I like to browse in the mystery section of my local bookstore or library to see if there are any new authors (new to me, that is) that look interesting. I often see the same names over and over and tell myself, I need to try that guy or lady. And then years later I'll finally read that author and feel I've discovered something new and wonderful that I want to share with others. It dawns on me that the reason I kept seeing the author's name is because everyone else has already discovered them, and it is about time I get with the program. Here are two authors that have been around awhile, but I am just now discovering, C. J. Box and M.C. Beaton.
C. J. Box started his Wyoming series about game warden Joe Pickett in Open Season. Joe has a strong sense of right and wrong. He remains true to himself despite a mother-in-law, who feels her daughter Marybeth could have done a lot better, and the previous game warden, who likes to manipulate him and remind him of all he's done for Joe. Living in a small run down house with his daughters and a meager salary, Joe sticks to his principles. The actions he takes to protect his family and his way of life seem surprising in such a peace-loving man.
At first I thought the book was designed for a young adult audience for a couple of reasons. One was the fact that instead of using pronouns, Box continuously repeated Joe's name, so that it read at times like a Dick and Jane primer. The other was because the author spoke through Joe's seven-year old daughter, Sheridan, and gave her a major role in the book.
But as the story progressed and included the gritty reality of hunting, which is part of being a game warden, I decided this was indeed for mature audiences. The author kept me guessing as to the direction Joe would take, regarding his conflict between what was right in the eyes of the law and what he thought was best for his family and community. It was a good read, and I hope to catch up with everyone else, who has been reading this series since it began in 2001.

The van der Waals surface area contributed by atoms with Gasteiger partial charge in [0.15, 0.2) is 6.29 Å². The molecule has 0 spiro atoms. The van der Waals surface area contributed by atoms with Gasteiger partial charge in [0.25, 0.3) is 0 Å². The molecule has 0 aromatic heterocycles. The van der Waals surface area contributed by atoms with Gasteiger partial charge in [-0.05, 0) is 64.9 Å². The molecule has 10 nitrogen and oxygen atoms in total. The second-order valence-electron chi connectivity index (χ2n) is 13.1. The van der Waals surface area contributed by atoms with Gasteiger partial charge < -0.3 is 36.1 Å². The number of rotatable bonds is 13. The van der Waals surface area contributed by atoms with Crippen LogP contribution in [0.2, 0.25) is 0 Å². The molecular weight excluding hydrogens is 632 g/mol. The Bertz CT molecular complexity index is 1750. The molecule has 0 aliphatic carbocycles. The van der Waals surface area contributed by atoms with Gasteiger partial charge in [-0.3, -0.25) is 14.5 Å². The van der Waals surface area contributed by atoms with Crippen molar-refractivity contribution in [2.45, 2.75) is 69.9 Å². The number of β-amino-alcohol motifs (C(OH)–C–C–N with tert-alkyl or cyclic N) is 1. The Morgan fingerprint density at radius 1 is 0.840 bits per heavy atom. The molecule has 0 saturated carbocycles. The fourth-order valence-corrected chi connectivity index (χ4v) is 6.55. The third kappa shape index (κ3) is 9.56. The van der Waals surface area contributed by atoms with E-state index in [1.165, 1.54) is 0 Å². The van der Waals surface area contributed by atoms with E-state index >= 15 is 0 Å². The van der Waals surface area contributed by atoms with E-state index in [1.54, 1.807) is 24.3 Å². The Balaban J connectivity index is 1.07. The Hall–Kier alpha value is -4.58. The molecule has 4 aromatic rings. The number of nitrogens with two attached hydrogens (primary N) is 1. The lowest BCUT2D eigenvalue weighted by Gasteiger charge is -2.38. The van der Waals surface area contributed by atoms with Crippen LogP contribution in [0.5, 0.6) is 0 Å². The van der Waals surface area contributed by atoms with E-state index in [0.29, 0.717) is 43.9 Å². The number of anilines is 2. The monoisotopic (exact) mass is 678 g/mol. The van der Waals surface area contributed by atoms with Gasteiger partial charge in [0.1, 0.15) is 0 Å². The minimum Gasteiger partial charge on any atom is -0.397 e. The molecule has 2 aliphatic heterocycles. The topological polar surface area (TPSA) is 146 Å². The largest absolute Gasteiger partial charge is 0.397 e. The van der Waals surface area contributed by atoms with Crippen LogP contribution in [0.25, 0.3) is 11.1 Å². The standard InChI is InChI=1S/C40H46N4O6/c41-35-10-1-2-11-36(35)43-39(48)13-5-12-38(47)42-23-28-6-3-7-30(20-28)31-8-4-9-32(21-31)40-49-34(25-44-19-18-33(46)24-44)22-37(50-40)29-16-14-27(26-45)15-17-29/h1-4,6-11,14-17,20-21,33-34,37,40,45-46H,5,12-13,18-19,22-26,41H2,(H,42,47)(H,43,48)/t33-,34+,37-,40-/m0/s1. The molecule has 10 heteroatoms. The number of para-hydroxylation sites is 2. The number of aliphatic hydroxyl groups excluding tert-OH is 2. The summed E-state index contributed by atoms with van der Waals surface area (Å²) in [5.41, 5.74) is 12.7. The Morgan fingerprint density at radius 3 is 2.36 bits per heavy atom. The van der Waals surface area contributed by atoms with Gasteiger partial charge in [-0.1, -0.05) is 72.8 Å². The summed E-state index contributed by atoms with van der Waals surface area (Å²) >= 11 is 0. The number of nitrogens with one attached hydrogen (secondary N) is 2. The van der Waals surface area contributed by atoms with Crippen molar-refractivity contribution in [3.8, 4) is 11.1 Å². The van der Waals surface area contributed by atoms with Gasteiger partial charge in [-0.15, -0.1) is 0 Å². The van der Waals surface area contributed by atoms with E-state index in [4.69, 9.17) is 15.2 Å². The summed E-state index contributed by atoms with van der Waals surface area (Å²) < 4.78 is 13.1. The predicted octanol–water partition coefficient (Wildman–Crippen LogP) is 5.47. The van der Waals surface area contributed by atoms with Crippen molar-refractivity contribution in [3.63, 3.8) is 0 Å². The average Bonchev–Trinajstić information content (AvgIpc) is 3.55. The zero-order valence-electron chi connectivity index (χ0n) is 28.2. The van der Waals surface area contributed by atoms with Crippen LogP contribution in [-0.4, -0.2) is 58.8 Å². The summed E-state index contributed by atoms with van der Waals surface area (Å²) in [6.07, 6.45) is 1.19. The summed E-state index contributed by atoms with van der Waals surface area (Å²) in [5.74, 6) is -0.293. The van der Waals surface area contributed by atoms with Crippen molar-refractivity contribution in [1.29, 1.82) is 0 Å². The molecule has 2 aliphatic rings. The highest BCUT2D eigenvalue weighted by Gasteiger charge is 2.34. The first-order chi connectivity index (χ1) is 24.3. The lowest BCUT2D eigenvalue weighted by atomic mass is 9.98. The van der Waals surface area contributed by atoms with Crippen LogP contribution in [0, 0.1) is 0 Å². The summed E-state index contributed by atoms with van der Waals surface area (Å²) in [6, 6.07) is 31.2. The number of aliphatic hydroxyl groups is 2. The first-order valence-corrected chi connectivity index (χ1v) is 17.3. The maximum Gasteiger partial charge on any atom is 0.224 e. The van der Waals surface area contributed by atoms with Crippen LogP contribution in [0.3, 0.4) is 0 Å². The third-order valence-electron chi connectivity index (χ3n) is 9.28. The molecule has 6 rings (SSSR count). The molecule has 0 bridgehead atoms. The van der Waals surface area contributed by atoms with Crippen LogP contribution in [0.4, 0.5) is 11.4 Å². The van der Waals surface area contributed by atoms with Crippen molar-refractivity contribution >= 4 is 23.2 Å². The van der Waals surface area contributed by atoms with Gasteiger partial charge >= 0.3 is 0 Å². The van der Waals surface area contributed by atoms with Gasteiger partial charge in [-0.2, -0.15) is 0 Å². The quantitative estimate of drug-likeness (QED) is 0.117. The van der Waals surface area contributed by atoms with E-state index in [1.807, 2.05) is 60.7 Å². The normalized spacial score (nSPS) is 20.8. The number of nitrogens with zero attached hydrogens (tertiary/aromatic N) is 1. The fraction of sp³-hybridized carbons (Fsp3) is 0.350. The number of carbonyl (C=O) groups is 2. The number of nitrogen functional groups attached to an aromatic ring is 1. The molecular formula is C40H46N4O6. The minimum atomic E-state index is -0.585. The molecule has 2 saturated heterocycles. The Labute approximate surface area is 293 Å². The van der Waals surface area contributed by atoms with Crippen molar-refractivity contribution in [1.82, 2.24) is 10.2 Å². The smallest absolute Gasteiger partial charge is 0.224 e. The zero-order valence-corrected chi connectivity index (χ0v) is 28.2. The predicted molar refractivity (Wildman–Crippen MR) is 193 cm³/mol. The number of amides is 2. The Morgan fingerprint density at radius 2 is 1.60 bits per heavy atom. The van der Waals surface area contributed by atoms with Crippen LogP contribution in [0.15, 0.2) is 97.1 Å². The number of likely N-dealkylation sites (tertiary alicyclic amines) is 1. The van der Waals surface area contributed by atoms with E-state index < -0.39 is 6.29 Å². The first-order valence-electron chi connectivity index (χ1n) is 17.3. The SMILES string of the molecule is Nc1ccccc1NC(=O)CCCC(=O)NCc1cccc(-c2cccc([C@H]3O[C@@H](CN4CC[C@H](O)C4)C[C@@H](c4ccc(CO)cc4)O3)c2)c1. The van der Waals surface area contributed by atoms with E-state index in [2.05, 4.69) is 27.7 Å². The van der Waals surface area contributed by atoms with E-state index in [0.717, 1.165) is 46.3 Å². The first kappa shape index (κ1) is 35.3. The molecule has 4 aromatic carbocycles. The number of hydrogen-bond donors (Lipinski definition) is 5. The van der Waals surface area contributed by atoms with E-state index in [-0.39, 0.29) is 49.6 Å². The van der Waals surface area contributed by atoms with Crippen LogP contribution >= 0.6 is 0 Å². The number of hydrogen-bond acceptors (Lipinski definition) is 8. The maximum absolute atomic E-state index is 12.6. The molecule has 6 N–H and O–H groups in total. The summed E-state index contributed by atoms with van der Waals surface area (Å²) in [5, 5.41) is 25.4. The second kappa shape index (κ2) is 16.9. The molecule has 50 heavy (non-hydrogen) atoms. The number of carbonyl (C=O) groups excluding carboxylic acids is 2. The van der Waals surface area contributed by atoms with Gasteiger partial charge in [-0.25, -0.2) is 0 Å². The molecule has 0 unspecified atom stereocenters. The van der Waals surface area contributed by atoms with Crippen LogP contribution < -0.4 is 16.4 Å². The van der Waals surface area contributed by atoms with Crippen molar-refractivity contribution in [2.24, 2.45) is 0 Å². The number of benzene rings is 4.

On the lighter side, M.C. Beaton has to her credit two major series, one with a male lead and one with a female. The cozy I selected, Death of an Addict, features a male police officer in the northern highlands of Scotland. I picked one from the middle of what is now a twenty-eight book series.
Hamish (James in English) MacBeth is a comfortable, yet intelligent police officer in the small town of Lochdubh. When a young tenant, who is writing a book about his past, dies of an overdose, Hamish is not convinced it is a suicide. He investigates the heroin trade in the nearby city of Strathbane. The information he finds out gets him involved with a policewoman, but as hinted in the book, he cannot seem to persuade any lady to settle down with him. Local townspeople of Lochdubh have their quirks and often aid Hamish in his investigations. He fights both the criminals and a Strathbane police inspector, who is jealous of his talents and would like to see him disappear.
This is one of the better cozies I've read and it reminds me of the Evan Evans series by Rhys Bowen, which went from 1997 to 2006. Beaton has been doing her series since 1985. Although I generally dislike the genre, don't let my bias keep you from reading this light-hearted series with its charming central hero and colorful cast of characters.
Copyright 2011 by Linda K. Murdock, the author of Mystery Lover's Puzzle Book, Crosswords with Clues from Your Favorite Mystery Series. Her book is a mini-anthology that includes reviews of 29 award-winning writers, who do mystery series. A check-off list of all the series' titles, along with a puzzle for each series, are included. See a sample crossword and learn more at http://bellwetherbooks.co
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